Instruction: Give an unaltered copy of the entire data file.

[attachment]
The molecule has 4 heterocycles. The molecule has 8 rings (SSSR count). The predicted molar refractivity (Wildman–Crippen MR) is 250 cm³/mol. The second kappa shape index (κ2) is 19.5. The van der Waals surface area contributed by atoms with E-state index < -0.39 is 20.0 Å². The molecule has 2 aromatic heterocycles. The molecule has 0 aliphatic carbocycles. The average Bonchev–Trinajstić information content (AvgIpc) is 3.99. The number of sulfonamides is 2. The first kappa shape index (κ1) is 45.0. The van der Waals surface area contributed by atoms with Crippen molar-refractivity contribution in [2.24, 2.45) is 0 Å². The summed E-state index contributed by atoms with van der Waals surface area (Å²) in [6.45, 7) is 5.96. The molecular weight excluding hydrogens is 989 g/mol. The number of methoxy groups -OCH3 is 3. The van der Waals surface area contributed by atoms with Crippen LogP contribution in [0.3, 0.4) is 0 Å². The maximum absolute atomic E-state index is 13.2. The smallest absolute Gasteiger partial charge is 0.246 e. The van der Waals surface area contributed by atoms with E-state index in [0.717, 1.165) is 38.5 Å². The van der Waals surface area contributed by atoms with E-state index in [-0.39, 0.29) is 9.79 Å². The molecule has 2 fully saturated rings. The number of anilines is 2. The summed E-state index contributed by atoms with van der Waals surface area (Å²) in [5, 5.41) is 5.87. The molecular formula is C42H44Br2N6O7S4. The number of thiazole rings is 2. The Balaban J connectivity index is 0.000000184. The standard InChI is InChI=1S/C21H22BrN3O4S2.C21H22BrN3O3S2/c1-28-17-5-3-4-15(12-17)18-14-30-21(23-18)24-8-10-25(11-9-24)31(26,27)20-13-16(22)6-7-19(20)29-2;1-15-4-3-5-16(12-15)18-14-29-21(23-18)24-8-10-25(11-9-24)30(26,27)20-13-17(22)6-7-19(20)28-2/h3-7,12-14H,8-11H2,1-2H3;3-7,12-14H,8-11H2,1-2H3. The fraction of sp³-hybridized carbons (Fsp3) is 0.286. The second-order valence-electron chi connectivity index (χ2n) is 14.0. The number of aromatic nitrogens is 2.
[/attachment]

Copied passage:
The molecule has 4 heterocycles. The molecule has 8 rings (SSSR count). The predicted molar refractivity (Wildman–Crippen MR) is 250 cm³/mol. The second kappa shape index (κ2) is 19.5. The van der Waals surface area contributed by atoms with E-state index < -0.39 is 20.0 Å². The molecule has 2 aromatic heterocycles. The molecule has 0 aliphatic carbocycles. The average Bonchev–Trinajstić information content (AvgIpc) is 3.99. The number of sulfonamides is 2. The first kappa shape index (κ1) is 45.0. The van der Waals surface area contributed by atoms with Crippen molar-refractivity contribution in [2.24, 2.45) is 0 Å². The summed E-state index contributed by atoms with van der Waals surface area (Å²) in [6.45, 7) is 5.96. The molecular weight excluding hydrogens is 989 g/mol. The number of methoxy groups -OCH3 is 3. The van der Waals surface area contributed by atoms with Crippen LogP contribution in [0.3, 0.4) is 0 Å². The maximum absolute atomic E-state index is 13.2. The smallest absolute Gasteiger partial charge is 0.246 e. The van der Waals surface area contributed by atoms with E-state index in [0.717, 1.165) is 38.5 Å². The van der Waals surface area contributed by atoms with E-state index in [-0.39, 0.29) is 9.79 Å². The molecule has 2 fully saturated rings. The number of anilines is 2. The summed E-state index contributed by atoms with van der Waals surface area (Å²) in [5, 5.41) is 5.87. The molecular formula is C42H44Br2N6O7S4. The number of thiazole rings is 2. The Balaban J connectivity index is 0.000000184. The standard InChI is InChI=1S/C21H22BrN3O4S2.C21H22BrN3O3S2/c1-28-17-5-3-4-15(12-17)18-14-30-21(23-18)24-8-10-25(11-9-24)31(26,27)20-13-16(22)6-7-19(20)29-2;1-15-4-3-5-16(12-15)18-14-29-21(23-18)24-8-10-25(11-9-24)30(26,27)20-13-17(22)6-7-19(20)28-2/h3-7,12-14H,8-11H2,1-2H3;3-7,12-14H,8-11H2,1-2H3. The fraction of sp³-hybridized carbons (Fsp3) is 0.286. The second-order valence-electron chi connectivity index (χ2n) is 14.0. The number of aromatic nitrogens is 2.